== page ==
Cigarette still clamped between her lips, its smoke dissipating in the freezing air, she made her way quickly back to the house to thaw fingers numbed by the cold.

She flipped through the stack of envelopes. There were the usual holiday cards, most of them from her university students, a gas bill, a few pieces of junk mail. There ...

Please be aware that this discussion guide will contain spoilers!
  1. French authors popularized what is known in the United States as autofiction, authors such as Amélie Nothomb, Emmanuel Carrère, Annie Ernaux, and now Anne Berest. The Postcard is largely true, yet it is still classified as a novel. Where do you think fact and family history end, and fiction begins in this book? How is it different from what readers typically expect from a memoir?
  2. Book 1 of The Postcard focuses largely on the lives of the Rabinovitch family before internment. As readers, we know what is coming, but Berest allows us to build relationships with these characters before tragedy strikes. How did thinking of these characters not just victims of unspeakable tragedy but as individuals who love, create art, write, and ...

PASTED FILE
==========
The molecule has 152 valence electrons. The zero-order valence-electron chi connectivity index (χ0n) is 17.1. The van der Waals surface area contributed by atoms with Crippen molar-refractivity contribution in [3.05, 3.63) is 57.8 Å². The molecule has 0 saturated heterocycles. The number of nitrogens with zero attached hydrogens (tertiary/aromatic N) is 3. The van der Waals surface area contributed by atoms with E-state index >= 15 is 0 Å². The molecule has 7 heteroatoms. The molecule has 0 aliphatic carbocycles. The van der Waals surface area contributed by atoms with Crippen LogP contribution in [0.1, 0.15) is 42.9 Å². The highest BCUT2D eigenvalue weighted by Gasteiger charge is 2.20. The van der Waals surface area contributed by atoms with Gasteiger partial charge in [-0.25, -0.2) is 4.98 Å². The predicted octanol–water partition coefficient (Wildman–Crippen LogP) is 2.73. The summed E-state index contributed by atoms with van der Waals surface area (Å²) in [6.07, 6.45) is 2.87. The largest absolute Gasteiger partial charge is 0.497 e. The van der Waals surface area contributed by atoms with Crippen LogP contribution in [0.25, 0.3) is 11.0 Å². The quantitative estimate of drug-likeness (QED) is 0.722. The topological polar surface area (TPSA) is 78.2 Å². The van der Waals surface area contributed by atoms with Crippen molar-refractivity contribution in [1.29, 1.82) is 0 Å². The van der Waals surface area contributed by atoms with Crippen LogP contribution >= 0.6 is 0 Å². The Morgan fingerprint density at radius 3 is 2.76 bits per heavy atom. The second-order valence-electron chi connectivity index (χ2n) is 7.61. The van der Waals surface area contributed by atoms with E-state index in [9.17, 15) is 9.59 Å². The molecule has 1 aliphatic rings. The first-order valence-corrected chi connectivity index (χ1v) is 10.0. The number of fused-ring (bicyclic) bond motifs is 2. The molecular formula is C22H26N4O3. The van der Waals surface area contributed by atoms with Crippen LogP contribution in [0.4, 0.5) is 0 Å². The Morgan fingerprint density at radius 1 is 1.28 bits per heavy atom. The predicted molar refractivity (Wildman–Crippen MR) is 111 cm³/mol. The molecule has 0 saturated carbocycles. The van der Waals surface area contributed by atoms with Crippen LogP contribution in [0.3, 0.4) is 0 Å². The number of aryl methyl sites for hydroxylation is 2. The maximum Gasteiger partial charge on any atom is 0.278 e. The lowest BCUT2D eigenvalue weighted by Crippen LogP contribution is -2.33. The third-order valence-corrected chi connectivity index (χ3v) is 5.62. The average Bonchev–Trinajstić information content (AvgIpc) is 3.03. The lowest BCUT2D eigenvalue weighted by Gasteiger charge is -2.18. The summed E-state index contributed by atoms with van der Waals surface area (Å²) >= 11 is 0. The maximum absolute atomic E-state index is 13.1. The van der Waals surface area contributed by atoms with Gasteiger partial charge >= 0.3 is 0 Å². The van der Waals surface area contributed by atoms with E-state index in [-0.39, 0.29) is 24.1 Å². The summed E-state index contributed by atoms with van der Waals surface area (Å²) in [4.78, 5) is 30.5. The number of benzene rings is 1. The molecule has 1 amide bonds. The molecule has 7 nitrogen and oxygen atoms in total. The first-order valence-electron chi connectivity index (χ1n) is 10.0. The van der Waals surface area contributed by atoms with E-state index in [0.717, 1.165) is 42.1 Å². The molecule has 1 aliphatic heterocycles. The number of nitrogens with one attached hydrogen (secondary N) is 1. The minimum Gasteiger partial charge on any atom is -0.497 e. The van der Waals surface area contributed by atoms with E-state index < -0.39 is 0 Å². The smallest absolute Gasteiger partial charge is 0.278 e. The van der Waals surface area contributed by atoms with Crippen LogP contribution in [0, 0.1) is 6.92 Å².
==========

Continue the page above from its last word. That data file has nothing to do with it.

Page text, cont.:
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Reviews

BookBrowse Review

BookBrowse

The novel is at once a closely depicted, meticulous account of the lives of the Rabinovitch family and the ways in which their terrible fate has resonated in the lives of their descendants; a fascinating, true-life mystery involving detectives and handwriting analyst; and a powerful account of the occupation of France and the unfurling, systemic reinforcement of antisemitism through the Vichy government's administrative practices...continued

Full Review Members Only (533 words)

(Reviewed by Danielle McClellan).

Media Reviews

La Croix (France)
Wonderfully constructed, sweeping…As addictive as it is transformative.

Vogue, A Most Ancitipated Book of 2023
Undeniably compelling...A testament to the power of imagination and an investigation of empathy.

ELLE Magazine
Intimate, profound, essential.

Le Point (France)
Combines the excitement of a thriller with the emotional power of a requiem…A moving, extraordinary book.

Madame Figaro
Both personal and universal, timely and eternal…Magnificent.

Paris Match (France)
Absolutely captivating.

Library Journal (starred review)
Not only a significant contribution to our understanding of the Holocaust but a moving reflection on loss, memory, and the past, in equal measures heartwarming and heartrending. Highly recommended.